Israel's hospitals warn of inability to cope amid rise in COVID cases

Absence of medical staffers forces Kaplan Medical Center to block entry to ER, patients wait for hours for a bed; panel of health experts advising cabinet say special Green Pass with proof of vaccine needed to protect vulnerable population
Adir Yanko|
Israel’s hospitals on Sunday warned of their inability to cope with the influx of patients caused by the spread of the highly transmittable Omicron variant of coronavirus.
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  • According to several hospitals, the Omicron's spread, consequent surge in COVID cases, uptick in seriously ill coronavirus patients, as well as the frequent quarantine of medical workers - have all brought the health system and its workers to the brink.
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    מחלקת הקורונה בבית חולים קפלן
    מחלקת הקורונה בבית חולים קפלן
    Kaplan Medical Center's COVID ward
    (Photo: Yariv Katz)
    The Kaplan Medical Center was forced to close its gates to ambulances due to an overload of patients and a lack of medical staff, many of whom are in quarantine due to exposure to COVID.
    Kaplan’s dedicated COVID ward is currently full to capacity with 80 coronavirus patients.
    According to several staffers, even when space is made available, the wait for hospitalization can take hours, which is another sign of the system's inability to cope with the huge uptick in patients.
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    מחלקת הקורונה בבית חולים קפלן
    מחלקת הקורונה בבית חולים קפלן
    Kaplan Hospital's COVID ward
    (Phot: Yariv Katz)
    "There was a patient here who waited 12 hours for a hospital bed in the coronavirus ward," said Ronit Ilsar, the head of nursing in Kaplan's Emergency Medicine department.
    “The truth is that we have been forgotten. At first they supported us and cheered us on. Today… the public no longer cares about COVID, and we were left with all the work,” she added.
    Prof. Stephen Melnik, Director of one of the internal medicine wards at Kaplan, echoed Ilsar’s sentiment.
    “Most patients are older, the most ill among them are not vaccinated or those who have not received the third dose of the vaccine and there are also two patients who received a fourth vaccine but fell ill shortly after.”
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    מחלקת הקורונה בבית החולים שערי צדק, ירושלים
    מחלקת הקורונה בבית החולים שערי צדק, ירושלים
    Shaare Zedek Medical Center's COVID ward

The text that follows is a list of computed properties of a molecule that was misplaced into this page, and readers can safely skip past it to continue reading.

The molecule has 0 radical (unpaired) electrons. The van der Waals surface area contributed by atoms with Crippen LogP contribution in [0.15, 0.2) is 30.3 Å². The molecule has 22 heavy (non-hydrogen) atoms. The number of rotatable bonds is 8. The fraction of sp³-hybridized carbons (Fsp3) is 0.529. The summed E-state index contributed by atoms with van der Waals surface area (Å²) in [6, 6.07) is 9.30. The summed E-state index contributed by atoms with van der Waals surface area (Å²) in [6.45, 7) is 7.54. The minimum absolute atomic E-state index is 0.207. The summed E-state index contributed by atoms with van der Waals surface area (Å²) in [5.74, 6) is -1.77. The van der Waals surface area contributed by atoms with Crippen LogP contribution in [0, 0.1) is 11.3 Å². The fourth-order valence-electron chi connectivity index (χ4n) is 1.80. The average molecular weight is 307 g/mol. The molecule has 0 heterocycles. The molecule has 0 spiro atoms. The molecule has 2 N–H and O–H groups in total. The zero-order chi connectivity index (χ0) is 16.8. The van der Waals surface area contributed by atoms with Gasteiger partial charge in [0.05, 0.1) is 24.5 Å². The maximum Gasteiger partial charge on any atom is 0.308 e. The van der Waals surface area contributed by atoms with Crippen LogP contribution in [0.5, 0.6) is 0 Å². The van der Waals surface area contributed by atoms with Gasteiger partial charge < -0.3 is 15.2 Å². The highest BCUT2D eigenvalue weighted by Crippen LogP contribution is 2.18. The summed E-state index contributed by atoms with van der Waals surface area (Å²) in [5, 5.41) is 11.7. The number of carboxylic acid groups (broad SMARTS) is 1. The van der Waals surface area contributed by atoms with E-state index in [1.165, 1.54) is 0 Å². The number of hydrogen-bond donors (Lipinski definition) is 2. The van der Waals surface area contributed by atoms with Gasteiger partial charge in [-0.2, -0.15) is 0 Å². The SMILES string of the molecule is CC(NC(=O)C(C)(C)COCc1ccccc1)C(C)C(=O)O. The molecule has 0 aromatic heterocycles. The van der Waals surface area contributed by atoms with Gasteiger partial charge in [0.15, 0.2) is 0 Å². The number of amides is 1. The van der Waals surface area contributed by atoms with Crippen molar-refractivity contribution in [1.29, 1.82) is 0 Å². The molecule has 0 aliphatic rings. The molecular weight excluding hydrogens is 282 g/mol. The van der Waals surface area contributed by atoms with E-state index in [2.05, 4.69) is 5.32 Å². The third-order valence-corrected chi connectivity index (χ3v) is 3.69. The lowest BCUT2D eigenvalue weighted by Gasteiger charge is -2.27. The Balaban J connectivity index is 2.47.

(Photo: Alex Kolomoisky)
    "The load is heavy, both professionally and physically. I mostly take my hat off to the auxiliary staff and the nurses who work and work for hours on end,” said Melnik
    The director of Hadassah Medical Center in Jerusalem, Prof. Yoram Weiss, says that no less than 380 employees are in quarantine.
    "The result is that we are constantly compromising on the nursing care for patients," says Weiss, adding that despite the infection spike, the illness itself seems milder.
    "We have 140 patients, but unlike the Delta wave, the illness is less severe,” said Weiss, who estimates that the wave of infections will begin to subside towards the end of next week, but the relief in the hospitals will be felt only later.
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    פרופסור סטיבן מלניק מנהל מחלקת קורונה בבי"ח קפלן
    פרופסור סטיבן מלניק מנהל מחלקת קורונה בבי"ח קפלן
    Prof. Stephen Melnik, Kaplan Medical Center
    (Photo: Gilad Shabani Shoofan)
    “It usually takes two weeks for hospitals to feel the calm certainly when it comes to critical care and intensive care. That is something to keep in mind.”
    The panel of health experts, advising the cabinet on the pandemic, warned on Sunday of diminishing level of health care in hospitals in light of the surge of COVID patients and the rising number of medical teams absent due to the virus.
    The panel also said that special measures were needed to protect the population at risk from infection with the fast spreading Omicron variant.
    The panel said the government must provide means to ensure a Green Pass that includes proof of vaccines or negative tests for mass crowded events and venues catering to the elderly population.
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